In a recent essay in The Christian Century, L. Roger Owens confesses that he is guilty of what a wise friend dubbed “vocational gluttony.” Recognizing his own malaise in that descriptor, Owens wonders, “Was I greedy for excessive variety in my vocational pursuits? Was I refusing vocational simplicity, refusing to focus, to settle down, to be satisfied?”
Owens goes on to refer to the “trifecta” of Mary Oliver, Frederick Buechner, and Annie Dillard, writers who variously invoke the significance (and necessity?) of a one, true calling. There is a compelling power to the idea of a unified singularity when it comes to how we understand our life’s purpose.
Woodcut attributed to Albrecht Dürer from Ship of Fools by Sebastian Brant, published in Basel in 1498. Public domain, via Wikimedia Commons.
This is a theme that Daniel Meyers’ takes up in “Plurality of Vocations: Finding Seasons Rather than Singularity.” Daniel writes, “Vocation has too often been framed as a singular pursuit. I hope imagining a plurality of callings might open new doors of reflection, new questions of discernment, and new ways of living out life’s many seasons.”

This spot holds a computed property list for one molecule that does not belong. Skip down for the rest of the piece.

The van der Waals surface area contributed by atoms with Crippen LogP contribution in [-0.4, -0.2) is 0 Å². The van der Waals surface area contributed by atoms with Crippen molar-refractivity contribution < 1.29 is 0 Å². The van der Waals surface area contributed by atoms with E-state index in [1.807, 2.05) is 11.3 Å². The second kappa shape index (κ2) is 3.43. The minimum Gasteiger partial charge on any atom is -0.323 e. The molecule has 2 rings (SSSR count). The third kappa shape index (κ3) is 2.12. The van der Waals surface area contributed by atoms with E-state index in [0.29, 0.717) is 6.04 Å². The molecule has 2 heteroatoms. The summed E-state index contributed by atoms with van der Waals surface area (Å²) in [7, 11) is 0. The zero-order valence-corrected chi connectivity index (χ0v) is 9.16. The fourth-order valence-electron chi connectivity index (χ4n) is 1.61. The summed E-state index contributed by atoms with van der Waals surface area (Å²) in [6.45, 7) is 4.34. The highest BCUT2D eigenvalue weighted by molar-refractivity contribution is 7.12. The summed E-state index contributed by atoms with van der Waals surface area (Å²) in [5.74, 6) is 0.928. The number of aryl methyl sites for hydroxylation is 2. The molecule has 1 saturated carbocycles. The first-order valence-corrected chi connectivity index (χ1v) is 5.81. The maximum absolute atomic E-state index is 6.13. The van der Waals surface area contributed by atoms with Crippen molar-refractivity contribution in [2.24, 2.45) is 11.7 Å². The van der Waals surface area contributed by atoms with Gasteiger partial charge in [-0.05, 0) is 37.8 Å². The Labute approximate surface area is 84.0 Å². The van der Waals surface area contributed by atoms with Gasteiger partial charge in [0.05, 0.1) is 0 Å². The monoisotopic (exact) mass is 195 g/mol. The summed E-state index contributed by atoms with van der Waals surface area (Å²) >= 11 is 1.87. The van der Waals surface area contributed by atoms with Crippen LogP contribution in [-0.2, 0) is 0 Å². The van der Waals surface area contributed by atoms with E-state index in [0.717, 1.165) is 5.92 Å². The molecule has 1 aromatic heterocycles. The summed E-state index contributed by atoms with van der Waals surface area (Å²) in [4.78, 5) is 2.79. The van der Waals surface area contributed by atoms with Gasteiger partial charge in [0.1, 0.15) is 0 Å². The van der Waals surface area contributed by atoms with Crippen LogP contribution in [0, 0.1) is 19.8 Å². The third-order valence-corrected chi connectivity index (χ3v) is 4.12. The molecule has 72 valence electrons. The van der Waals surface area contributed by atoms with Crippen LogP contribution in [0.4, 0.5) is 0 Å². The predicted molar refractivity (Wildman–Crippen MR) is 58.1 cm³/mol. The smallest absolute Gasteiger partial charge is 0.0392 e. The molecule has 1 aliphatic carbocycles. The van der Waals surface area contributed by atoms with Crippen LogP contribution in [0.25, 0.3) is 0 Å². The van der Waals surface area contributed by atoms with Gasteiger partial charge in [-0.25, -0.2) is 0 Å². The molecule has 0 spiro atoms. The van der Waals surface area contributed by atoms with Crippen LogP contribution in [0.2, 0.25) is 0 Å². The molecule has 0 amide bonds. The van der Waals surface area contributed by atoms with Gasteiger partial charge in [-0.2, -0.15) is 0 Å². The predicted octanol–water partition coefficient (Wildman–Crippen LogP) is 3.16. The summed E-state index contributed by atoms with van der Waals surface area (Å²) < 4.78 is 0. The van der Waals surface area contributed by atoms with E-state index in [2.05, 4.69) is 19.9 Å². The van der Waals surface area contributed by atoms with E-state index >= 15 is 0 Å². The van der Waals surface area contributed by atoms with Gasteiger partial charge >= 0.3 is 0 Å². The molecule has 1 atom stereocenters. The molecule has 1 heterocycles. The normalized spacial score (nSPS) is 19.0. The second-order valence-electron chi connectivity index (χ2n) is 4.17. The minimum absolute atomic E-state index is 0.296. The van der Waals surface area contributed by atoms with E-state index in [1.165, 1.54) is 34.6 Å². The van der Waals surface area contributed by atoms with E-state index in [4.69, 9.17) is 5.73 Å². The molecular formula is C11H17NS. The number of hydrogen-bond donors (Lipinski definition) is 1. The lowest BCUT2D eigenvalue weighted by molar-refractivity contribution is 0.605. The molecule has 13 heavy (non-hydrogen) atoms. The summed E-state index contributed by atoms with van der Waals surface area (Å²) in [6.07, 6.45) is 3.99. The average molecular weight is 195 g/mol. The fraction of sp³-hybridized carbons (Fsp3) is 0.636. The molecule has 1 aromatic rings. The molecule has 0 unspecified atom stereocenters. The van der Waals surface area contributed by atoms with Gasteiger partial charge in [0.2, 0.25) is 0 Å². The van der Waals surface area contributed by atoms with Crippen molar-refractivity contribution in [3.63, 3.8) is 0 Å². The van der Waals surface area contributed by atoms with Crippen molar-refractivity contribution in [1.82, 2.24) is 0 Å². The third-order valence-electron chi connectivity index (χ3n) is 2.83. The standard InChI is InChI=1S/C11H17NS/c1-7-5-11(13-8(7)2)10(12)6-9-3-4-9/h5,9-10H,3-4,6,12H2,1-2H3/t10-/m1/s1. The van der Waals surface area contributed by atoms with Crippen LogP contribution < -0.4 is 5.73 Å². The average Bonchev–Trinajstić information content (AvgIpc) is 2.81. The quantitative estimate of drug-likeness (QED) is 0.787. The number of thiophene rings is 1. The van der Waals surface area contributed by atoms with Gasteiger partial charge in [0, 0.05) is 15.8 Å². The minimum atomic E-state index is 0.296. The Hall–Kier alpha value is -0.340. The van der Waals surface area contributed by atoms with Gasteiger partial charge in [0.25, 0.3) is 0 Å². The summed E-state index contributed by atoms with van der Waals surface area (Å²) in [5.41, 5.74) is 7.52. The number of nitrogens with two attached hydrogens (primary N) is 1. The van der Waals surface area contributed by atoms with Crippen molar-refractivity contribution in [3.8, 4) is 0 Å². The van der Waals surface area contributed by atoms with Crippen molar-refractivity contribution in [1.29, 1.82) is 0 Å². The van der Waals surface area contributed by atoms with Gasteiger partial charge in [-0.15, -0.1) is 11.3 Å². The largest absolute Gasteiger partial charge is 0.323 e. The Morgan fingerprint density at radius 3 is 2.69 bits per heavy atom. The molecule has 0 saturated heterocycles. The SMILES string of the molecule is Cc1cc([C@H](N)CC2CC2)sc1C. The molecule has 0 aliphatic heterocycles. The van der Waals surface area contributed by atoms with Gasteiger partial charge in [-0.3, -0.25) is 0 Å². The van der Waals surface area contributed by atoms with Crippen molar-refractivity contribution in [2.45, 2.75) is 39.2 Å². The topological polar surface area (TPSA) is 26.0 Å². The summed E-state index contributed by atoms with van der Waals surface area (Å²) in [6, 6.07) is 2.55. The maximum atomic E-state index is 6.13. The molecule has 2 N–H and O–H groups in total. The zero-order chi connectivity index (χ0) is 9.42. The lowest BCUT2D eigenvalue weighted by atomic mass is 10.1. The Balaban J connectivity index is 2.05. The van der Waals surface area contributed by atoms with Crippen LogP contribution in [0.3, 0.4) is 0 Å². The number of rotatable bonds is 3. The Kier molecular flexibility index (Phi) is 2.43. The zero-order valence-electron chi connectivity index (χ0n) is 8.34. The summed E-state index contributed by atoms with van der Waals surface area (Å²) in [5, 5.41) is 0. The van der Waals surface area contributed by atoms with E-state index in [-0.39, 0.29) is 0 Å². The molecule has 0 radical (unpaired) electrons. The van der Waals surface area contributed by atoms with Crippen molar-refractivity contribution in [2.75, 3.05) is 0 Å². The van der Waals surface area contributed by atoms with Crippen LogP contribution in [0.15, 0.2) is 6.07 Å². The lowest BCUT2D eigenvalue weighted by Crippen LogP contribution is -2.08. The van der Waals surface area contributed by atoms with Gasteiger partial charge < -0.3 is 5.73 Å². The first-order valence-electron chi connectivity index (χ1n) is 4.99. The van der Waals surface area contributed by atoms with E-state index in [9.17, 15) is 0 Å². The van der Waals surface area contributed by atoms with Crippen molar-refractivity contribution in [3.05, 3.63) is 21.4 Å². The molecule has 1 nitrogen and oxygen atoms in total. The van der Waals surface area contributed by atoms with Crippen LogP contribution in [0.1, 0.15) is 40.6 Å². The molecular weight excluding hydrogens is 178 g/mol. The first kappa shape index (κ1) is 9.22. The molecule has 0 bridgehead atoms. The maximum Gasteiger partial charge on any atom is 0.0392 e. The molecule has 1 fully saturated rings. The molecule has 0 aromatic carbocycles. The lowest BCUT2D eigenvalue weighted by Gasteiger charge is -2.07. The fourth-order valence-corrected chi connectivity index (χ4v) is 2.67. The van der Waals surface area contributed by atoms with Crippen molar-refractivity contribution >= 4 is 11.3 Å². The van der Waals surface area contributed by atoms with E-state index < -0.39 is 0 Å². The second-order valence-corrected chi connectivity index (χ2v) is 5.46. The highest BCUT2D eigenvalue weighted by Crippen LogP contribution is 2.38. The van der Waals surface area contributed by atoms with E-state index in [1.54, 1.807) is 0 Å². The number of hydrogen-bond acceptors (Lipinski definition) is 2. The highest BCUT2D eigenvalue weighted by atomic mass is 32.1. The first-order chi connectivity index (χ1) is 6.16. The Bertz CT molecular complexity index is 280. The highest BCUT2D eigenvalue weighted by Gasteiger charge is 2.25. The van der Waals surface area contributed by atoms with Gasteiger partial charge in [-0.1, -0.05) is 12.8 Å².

Ultimately, Owens’ settles upon the metaphor of a “through line,” the underlying reason for his many pursuits:
Vocation doesn’t have to be about focus, finding the one right thing, discerning the one right job, landing in the one right place. Instead, we might begin to discern whether there’s a through line that gives coherence to the variety of pursuits that call for our attention. We might look at our lives and say, Yes, these pursuits make sense as chapters in a coherent vocational story, even if on the surface the relationship among them is not obvious.L. Roger Owens, “Vocational Gluttony,” The Christian Century (September 28, 2021)